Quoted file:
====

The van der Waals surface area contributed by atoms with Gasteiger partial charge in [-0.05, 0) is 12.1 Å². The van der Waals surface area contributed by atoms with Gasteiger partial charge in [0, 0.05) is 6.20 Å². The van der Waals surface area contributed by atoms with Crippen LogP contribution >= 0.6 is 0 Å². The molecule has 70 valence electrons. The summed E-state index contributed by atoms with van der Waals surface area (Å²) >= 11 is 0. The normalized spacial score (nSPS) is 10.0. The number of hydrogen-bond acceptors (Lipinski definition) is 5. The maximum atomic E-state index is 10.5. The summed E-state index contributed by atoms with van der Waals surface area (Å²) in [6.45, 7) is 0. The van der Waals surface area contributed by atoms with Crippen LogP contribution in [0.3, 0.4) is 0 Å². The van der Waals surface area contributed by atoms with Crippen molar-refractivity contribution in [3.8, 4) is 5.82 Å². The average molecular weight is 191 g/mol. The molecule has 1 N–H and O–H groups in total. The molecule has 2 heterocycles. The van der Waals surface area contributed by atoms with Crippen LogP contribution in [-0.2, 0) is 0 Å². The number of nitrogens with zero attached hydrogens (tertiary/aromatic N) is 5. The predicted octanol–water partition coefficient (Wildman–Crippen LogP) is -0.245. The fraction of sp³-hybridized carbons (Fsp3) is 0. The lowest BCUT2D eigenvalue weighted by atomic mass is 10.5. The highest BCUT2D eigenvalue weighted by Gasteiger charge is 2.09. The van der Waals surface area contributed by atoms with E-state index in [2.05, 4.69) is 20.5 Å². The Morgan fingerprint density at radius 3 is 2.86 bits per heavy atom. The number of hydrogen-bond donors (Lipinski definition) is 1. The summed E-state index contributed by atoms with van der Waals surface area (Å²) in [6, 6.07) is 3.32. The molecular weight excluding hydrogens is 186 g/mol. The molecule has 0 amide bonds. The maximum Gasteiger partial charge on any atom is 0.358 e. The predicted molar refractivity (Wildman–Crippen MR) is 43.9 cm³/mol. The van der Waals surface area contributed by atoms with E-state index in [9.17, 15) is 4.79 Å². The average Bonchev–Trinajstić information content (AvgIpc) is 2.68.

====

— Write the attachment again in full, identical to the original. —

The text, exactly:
The van der Waals surface area contributed by atoms with Gasteiger partial charge in [-0.05, 0) is 12.1 Å². The van der Waals surface area contributed by atoms with Gasteiger partial charge in [0, 0.05) is 6.20 Å². The van der Waals surface area contributed by atoms with Crippen LogP contribution >= 0.6 is 0 Å². The molecule has 70 valence electrons. The summed E-state index contributed by atoms with van der Waals surface area (Å²) >= 11 is 0. The normalized spacial score (nSPS) is 10.0. The number of hydrogen-bond acceptors (Lipinski definition) is 5. The maximum atomic E-state index is 10.5. The summed E-state index contributed by atoms with van der Waals surface area (Å²) in [6.45, 7) is 0. The van der Waals surface area contributed by atoms with Crippen LogP contribution in [0.3, 0.4) is 0 Å². The van der Waals surface area contributed by atoms with Crippen molar-refractivity contribution in [3.8, 4) is 5.82 Å². The average molecular weight is 191 g/mol. The molecule has 1 N–H and O–H groups in total. The molecule has 2 heterocycles. The van der Waals surface area contributed by atoms with Crippen LogP contribution in [-0.2, 0) is 0 Å². The number of nitrogens with zero attached hydrogens (tertiary/aromatic N) is 5. The predicted octanol–water partition coefficient (Wildman–Crippen LogP) is -0.245. The fraction of sp³-hybridized carbons (Fsp3) is 0. The lowest BCUT2D eigenvalue weighted by atomic mass is 10.5. The highest BCUT2D eigenvalue weighted by Gasteiger charge is 2.09. The van der Waals surface area contributed by atoms with E-state index in [2.05, 4.69) is 20.5 Å². The Morgan fingerprint density at radius 3 is 2.86 bits per heavy atom. The number of hydrogen-bond donors (Lipinski definition) is 1. The summed E-state index contributed by atoms with van der Waals surface area (Å²) in [6, 6.07) is 3.32. The molecular weight excluding hydrogens is 186 g/mol. The molecule has 0 amide bonds. The maximum Gasteiger partial charge on any atom is 0.358 e. The predicted molar refractivity (Wildman–Crippen MR) is 43.9 cm³/mol. The van der Waals surface area contributed by atoms with E-state index in [9.17, 15) is 4.79 Å². The average Bonchev–Trinajstić information content (AvgIpc) is 2.68.